Sun Aug 05, 2012 9:12 am
I got a chance today to work with some stones I recently got from CKTG. I got an Amakusa, Shobu San and a Kyushu Ohmura. I also got one of the Aoto's in my last order, which is a combination of synthetic and natural stone material. I started with a coarse diamond stone to flatten the bevel on my Tanaka Blue #2 Nakiri and a Fujiwara Terayasu White #1 clad Nakiri. I wanted to thin the Terayasu out a tad since I have never thinned it in the several years I have sharpened it. I decided to try to flatten the blade roads/bevel leading to the edge since I have never done that before on any of my KU style knives.
From the diamond, I went to the Kyushu Ohmura. It worked well and removed material cleanly, but was a bit slower than I thought it would be. It gets very muddy though, and this helps polish as you grind material away. Next, I went to the Amakusa, which is a 800-1000 grit stone. Got muddy, but felt really nice to work and worked pretty quickly on the blades. Left a nice scratch pattern. I moved to the Aoto and got to play in the mud. It gets nice and muddy and works slow, but that's because it's also polishing. It left the edges with a nice contrast between the clad and core steels (Blue #2 and White #1). The Shobu San was up next and it was fun to work. It's a narrower stone, but still worked really well and had a great feel to it. Very smooth feeling and refined the contrast a bit more and also put a very nice edge on the blades. I used the Shobu San to clean up the edges and then went to the Ozuka Asagi Koppa and used that to finish off the edges. I tried it on the blade roads, but it was slow cutting and cleaned it up a bit, but I wasn't too patient with it. As I progressed through the grits, it just made the deeper scratches from before that I didn't get out stand out more, so I wasn't concerned with the finish as much. The stones seemd to work smoother and left cleaner finishes on the Tanaka cladding vs the SS cladding on the Fujiwara Terayasu. I took the Fujiwara back down to the Rika 5K to work the edge a bit more and then back up to the Ozuka Asagi. I also worked the blade road on the Rika 5K and it did a nice job cleaning it up and really polishing up the harder core steel. It left a very nice finish on the harder steel.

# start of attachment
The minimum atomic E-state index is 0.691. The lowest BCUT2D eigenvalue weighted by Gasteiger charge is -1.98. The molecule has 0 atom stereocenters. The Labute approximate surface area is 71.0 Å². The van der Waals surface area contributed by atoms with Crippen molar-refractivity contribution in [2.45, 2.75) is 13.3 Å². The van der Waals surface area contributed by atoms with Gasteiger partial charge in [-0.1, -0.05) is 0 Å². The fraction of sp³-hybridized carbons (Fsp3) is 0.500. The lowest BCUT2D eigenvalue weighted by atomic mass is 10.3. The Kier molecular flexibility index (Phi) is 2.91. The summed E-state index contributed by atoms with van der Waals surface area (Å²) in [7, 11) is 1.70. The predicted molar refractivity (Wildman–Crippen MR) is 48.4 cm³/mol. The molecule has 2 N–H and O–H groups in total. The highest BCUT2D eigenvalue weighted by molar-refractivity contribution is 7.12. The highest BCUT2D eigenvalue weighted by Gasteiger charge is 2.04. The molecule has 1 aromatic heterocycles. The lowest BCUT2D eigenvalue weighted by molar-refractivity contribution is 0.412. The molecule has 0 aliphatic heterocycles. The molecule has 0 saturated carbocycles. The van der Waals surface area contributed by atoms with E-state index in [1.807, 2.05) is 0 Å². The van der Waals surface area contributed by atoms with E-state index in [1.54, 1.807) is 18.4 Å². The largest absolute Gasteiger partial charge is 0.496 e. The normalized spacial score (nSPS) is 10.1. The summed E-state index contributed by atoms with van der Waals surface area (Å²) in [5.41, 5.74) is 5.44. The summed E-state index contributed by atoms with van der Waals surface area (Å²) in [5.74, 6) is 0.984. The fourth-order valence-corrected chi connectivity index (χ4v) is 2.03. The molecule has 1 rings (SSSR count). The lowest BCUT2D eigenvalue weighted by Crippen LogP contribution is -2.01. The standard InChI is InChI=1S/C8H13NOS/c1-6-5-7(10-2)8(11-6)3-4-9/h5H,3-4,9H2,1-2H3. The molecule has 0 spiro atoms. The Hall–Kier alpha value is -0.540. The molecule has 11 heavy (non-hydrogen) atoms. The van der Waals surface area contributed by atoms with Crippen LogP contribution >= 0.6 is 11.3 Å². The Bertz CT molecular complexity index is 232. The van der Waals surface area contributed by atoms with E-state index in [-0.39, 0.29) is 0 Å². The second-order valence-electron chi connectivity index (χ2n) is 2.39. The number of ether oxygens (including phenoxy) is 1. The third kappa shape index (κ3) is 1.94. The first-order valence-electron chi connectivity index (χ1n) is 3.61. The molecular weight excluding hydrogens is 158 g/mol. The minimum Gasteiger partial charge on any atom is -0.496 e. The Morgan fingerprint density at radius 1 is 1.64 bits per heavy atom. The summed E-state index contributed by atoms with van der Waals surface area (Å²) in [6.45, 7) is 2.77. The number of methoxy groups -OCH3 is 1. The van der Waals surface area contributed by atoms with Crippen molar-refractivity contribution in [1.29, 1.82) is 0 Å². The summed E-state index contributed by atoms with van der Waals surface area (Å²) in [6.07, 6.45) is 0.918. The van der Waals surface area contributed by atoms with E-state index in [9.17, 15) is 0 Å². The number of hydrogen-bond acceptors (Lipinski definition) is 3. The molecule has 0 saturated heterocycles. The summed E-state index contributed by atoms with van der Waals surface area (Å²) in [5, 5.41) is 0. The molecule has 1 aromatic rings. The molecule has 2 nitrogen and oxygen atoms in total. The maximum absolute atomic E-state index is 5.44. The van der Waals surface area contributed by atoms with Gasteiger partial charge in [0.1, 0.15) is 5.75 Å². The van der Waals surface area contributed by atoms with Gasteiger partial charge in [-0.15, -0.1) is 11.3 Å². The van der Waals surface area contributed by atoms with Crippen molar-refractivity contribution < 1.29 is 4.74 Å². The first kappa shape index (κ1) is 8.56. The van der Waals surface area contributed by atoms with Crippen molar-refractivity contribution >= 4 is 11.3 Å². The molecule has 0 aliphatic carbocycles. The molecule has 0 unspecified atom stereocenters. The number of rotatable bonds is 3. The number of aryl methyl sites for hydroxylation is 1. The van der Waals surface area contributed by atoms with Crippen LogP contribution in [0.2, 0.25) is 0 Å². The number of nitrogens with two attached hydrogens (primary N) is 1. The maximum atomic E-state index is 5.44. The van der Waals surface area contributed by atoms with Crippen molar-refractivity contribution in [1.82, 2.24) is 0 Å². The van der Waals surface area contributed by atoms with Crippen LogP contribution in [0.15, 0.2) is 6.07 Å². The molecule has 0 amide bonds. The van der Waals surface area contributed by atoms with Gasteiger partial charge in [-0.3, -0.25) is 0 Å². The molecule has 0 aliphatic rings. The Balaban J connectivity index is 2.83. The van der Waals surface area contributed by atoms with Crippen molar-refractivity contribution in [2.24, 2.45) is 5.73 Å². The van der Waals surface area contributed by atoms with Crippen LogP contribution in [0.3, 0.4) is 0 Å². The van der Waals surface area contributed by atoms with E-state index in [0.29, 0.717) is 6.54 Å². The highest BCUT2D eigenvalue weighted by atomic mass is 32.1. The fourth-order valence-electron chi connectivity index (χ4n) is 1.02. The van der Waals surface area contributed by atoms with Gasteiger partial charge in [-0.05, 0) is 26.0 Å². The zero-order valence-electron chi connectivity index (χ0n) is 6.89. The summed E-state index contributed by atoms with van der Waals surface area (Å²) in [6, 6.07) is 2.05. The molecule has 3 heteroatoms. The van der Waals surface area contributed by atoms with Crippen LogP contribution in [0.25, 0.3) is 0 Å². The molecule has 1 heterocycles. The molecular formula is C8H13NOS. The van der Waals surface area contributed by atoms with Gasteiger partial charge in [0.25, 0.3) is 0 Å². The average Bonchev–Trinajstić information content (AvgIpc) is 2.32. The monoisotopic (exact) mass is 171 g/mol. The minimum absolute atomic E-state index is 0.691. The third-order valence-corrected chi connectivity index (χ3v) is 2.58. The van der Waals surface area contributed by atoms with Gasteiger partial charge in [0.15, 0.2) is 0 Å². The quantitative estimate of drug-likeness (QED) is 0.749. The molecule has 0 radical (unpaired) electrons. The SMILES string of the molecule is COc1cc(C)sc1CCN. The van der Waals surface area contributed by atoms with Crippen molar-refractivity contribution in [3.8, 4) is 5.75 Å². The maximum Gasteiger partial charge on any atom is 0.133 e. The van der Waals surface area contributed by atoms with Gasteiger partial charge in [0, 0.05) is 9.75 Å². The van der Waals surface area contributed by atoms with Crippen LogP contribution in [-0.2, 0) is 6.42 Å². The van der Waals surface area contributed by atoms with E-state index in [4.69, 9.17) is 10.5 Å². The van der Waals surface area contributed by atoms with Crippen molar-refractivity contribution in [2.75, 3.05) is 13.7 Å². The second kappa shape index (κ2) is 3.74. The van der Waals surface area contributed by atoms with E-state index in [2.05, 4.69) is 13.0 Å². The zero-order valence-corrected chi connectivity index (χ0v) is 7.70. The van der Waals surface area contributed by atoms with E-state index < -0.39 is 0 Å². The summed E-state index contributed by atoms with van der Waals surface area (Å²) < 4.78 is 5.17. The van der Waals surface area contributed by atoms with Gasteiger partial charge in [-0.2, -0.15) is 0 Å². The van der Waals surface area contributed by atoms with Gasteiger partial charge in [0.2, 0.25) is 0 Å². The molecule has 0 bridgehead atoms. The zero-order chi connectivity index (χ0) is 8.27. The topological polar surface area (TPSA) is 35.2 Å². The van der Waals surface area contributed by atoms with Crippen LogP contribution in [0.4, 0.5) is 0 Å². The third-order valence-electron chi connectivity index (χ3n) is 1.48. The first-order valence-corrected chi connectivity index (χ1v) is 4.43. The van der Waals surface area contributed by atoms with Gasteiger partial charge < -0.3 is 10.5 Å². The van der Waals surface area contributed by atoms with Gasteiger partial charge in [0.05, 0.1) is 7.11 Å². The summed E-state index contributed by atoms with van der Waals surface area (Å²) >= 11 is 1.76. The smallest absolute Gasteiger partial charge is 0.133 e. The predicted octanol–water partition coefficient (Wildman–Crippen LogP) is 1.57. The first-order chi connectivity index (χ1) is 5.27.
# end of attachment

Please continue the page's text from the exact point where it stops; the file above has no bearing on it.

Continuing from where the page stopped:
I really enjoyed the Amakusa and Shobu San a lot!! The Kyushu Ohmura will work well for getting chips out of blades, but I am going to search a little more for another even coarser stone to flatten the blade roads a little quicker. The Kyushu Ohmura feels coarse, but seems to build up a nice mud and cut a bit slower than I was hoping, but this means that there aren't as many coarse scratches to take out with the finer grits, too! I would say maybe around 500-800 grit range possibly, but it finishes a bit finer when the mud builds up?? The 3 stones, plus the Aoto and Ozuka Asagi are my main jump into J Nats and I am very happy with all 3 of them!!
Thu Oct 25, 2012 9:02 pm
A next coarser natural stone than the Kyushu Ohmura is the Hirashima a truly coarse stone. You might also consider the 150 Nubatama or even go a bit coarser if necessary with the 120 60 or even 24 grit stones. IMO these are too coarse for a Nakiri and the 150 will do a superb job of reprofiling a nakiri. Then follow it with your naturals.
Thu Oct 25, 2012 9:15 pm
I got a Nubatama 150 a while back and like it. It cuts pretty fast, but leaves a cleaner scratch pattern than my 200-600 diamond plates I have. Haven't tried it on the Nakiri and other blades yet, just AEB-L and M390.
Wed Nov 07, 2012 3:17 pm
I'm working with the Nubatama 150 right now as well. I like it. Fast as lightning and wears pretty slow for a low grit stone.
Wed Nov 07, 2012 11:14 pm
I haven't gotten a chance to use the Nubatama much lately. I figured out how to use my rotary platen to thin and convex edges